How and when did the "think dirty" policy become extended to investigations into the deaths of babies?
Perhaps there are some answers to this interesting question in Dr. Young's evidence to the Goudge Inquiry;
Here is what he had to say about it - under examination by Commission Counsel Mark Sandler;
MR. MARK SANDLER: And if I can take you to PFP057584. And this is in your document that's called the Coroner's Investigative Manual.
COMMISSIONER STEPHEN GOUDGE: There should be a binder that is --
MR. MARK SANDLER: There should be a separate binder that has the manual in it.
COMMISSIONER STEPHEN GOUDGE: A black binder.
DR. JAMES YOUNG: Yes, okay. Yeah.
CONTINUED BY MR. MARK SANDLER:
MR. MARK SANDLER: And if you can go to page 349 of the document. And I'm going to ask you very briefly about this because it has been dealt with fairly extensively in the evidence. And -- and I'm going to ask, really, just one (1) -- one (1) or two (2) questions arising out of it. his is the memorandum Number 631 dated April 10, 1995, to all coroners, pathologists, and chiefs of police in Ontario, re: the new protocol to be used in the investigation of the sudden and unexpected death of any child under two (2) years of age. And as I'm sure it has not been lost on you, one (1) of the issues that -- that has been discussed here is -- is the expression, that's used in the manual, "thinking dirty".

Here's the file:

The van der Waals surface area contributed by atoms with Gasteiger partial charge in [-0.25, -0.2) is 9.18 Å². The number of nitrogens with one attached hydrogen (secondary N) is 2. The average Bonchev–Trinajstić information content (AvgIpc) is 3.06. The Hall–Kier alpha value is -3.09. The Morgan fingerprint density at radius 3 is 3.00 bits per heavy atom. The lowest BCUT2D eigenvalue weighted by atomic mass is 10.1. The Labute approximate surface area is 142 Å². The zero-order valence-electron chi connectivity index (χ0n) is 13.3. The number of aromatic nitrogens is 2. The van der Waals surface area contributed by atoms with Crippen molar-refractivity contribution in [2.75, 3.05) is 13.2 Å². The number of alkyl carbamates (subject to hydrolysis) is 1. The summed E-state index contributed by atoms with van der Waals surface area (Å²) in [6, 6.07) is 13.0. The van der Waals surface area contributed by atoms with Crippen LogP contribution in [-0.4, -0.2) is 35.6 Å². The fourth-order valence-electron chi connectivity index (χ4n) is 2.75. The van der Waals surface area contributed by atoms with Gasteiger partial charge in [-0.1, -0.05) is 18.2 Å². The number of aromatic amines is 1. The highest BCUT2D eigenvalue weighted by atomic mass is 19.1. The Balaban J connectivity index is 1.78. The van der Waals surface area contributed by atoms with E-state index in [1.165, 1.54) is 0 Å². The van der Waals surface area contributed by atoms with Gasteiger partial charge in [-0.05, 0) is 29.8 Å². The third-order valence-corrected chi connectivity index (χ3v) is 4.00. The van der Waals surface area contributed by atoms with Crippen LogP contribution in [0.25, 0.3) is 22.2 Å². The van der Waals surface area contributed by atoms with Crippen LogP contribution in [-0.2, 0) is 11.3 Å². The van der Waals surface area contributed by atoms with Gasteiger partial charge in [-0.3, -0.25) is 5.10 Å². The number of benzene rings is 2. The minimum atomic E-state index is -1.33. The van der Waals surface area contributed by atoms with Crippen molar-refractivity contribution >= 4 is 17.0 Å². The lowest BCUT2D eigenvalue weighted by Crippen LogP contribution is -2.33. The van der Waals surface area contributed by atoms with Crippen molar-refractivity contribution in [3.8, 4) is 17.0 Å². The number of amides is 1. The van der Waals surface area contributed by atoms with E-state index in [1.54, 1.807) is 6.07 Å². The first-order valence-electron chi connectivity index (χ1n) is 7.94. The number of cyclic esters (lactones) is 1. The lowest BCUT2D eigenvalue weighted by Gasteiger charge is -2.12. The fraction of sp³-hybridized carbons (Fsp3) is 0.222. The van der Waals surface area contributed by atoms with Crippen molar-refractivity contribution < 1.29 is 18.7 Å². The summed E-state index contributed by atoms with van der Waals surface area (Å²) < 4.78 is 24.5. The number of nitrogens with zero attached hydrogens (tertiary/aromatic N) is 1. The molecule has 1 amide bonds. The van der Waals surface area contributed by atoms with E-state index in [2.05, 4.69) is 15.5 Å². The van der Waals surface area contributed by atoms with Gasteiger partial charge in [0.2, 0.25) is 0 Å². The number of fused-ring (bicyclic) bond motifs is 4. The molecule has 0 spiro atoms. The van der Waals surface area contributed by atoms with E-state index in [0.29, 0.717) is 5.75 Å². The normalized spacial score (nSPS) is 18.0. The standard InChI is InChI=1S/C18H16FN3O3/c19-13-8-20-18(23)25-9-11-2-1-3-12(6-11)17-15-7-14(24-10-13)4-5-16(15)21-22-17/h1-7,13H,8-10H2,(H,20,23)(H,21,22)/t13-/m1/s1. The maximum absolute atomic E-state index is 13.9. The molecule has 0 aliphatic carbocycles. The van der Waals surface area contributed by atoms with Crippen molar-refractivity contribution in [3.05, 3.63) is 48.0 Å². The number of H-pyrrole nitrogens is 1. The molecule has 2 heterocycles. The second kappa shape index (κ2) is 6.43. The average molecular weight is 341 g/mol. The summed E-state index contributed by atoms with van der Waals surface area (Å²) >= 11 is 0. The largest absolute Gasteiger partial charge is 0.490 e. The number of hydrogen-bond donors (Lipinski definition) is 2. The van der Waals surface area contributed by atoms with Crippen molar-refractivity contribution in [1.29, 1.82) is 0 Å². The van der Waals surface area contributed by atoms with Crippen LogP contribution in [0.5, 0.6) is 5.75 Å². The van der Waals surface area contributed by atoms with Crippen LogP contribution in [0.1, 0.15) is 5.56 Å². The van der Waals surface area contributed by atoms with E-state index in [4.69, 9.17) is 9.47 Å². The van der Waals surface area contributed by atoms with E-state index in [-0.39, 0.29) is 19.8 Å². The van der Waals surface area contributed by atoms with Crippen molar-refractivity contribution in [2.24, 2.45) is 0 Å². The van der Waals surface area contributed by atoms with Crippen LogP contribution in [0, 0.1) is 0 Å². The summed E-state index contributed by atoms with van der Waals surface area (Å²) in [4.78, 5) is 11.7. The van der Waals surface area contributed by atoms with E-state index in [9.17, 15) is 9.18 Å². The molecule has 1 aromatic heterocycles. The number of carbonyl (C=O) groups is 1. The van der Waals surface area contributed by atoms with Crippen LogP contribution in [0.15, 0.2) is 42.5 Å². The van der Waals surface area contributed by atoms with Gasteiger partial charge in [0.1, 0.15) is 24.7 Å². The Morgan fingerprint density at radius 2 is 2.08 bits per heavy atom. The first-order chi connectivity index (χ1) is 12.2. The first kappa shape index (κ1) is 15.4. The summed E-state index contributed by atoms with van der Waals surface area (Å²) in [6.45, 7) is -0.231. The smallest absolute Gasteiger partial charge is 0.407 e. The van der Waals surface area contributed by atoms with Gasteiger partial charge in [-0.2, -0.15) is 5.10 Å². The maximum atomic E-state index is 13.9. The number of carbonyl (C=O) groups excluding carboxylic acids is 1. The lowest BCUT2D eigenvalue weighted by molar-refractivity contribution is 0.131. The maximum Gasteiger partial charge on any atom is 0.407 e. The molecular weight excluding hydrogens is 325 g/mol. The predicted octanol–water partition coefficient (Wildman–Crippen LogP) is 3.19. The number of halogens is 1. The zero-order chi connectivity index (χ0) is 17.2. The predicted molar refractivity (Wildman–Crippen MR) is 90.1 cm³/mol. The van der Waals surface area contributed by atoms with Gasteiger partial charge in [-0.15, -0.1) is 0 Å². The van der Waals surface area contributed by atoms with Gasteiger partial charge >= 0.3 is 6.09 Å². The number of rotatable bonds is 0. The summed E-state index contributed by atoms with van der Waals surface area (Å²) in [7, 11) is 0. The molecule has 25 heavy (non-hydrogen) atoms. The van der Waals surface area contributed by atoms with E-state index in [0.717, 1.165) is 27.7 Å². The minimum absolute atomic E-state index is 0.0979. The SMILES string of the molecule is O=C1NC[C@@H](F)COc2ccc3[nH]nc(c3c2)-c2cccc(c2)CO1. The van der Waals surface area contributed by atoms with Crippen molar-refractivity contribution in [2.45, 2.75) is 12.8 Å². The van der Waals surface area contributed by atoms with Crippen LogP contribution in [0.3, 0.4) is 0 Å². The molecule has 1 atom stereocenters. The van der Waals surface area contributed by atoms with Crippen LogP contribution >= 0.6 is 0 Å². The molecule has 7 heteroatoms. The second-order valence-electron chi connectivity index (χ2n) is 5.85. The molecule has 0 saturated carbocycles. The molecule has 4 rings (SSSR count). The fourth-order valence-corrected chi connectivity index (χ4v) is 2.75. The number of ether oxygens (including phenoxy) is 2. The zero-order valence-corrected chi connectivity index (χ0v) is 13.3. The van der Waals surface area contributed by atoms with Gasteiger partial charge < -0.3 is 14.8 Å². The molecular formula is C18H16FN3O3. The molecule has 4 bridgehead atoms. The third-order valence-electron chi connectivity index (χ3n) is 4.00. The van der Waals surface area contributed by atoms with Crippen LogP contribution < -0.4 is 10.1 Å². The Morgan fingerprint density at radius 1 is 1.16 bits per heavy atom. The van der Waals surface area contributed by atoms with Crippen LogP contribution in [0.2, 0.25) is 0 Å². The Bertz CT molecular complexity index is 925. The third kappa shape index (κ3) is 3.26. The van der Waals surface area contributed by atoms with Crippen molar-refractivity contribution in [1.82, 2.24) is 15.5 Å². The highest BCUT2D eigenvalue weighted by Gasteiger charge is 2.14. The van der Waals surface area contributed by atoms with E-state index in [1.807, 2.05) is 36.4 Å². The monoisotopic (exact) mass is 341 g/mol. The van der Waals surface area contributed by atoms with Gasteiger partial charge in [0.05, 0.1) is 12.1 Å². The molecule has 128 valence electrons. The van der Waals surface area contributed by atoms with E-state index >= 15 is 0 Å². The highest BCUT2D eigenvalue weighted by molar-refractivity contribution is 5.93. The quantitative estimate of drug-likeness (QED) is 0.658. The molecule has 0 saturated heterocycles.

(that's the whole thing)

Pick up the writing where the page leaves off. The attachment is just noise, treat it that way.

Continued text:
DR. JAMES YOUNG: Mm-hm.
MR. MARK SANDLER: First of all, who was responsible for the use of the phrase and what, in your view, did it refer to?
DR. JAMES YOUNG: I doubt anyone would want to take ownership for it now, but I can tell you I won't take ownership. I don't know with certainty. I mean, I suppose the person who used it the most often was Dr. Cairns, but I really don't know -- I don't know where it came from with any certainty. What was happening at that point in time --
MR. MARK SANDLER: Just -- just stopping there for a moment, because -- because I know you wouldn't want to leave this mis-impression. It certainly was -- was a phrase that you adopted and used in presentations yourself --
DR. JAMES YOUNG: Occasionally. I had a 'think dirty' side, yes.
MR. MARK SANDLER: Okay. And so I just interrupted you. So you were going to provide the Commissioner with the context in which the -- the phrase was used I take it?